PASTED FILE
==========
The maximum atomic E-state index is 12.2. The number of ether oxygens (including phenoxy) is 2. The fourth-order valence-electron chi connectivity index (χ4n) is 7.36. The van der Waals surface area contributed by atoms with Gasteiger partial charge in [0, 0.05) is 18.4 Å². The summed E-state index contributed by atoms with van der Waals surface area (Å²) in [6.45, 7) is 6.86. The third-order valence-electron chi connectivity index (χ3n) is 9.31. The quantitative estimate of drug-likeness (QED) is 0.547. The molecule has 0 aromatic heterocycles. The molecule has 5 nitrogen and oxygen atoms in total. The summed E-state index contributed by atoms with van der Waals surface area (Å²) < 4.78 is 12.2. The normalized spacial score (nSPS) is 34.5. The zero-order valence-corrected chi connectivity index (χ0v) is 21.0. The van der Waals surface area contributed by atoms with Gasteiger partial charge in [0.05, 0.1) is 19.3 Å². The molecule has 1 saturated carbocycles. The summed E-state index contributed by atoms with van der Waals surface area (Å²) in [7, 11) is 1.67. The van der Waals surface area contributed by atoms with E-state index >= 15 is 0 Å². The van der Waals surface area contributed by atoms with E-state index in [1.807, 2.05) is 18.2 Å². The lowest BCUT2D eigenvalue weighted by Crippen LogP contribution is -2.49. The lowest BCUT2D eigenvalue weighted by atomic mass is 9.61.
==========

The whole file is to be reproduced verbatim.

The maximum atomic E-state index is 12.2. The number of ether oxygens (including phenoxy) is 2. The fourth-order valence-electron chi connectivity index (χ4n) is 7.36. The van der Waals surface area contributed by atoms with Gasteiger partial charge in [0, 0.05) is 18.4 Å². The summed E-state index contributed by atoms with van der Waals surface area (Å²) in [6.45, 7) is 6.86. The third-order valence-electron chi connectivity index (χ3n) is 9.31. The quantitative estimate of drug-likeness (QED) is 0.547. The molecule has 0 aromatic heterocycles. The molecule has 5 nitrogen and oxygen atoms in total. The summed E-state index contributed by atoms with van der Waals surface area (Å²) < 4.78 is 12.2. The normalized spacial score (nSPS) is 34.5. The zero-order valence-corrected chi connectivity index (χ0v) is 21.0. The van der Waals surface area contributed by atoms with Gasteiger partial charge in [0.05, 0.1) is 19.3 Å². The molecule has 1 saturated carbocycles. The summed E-state index contributed by atoms with van der Waals surface area (Å²) in [7, 11) is 1.67. The van der Waals surface area contributed by atoms with E-state index >= 15 is 0 Å². The van der Waals surface area contributed by atoms with E-state index in [1.807, 2.05) is 18.2 Å². The lowest BCUT2D eigenvalue weighted by Crippen LogP contribution is -2.49. The lowest BCUT2D eigenvalue weighted by atomic mass is 9.61.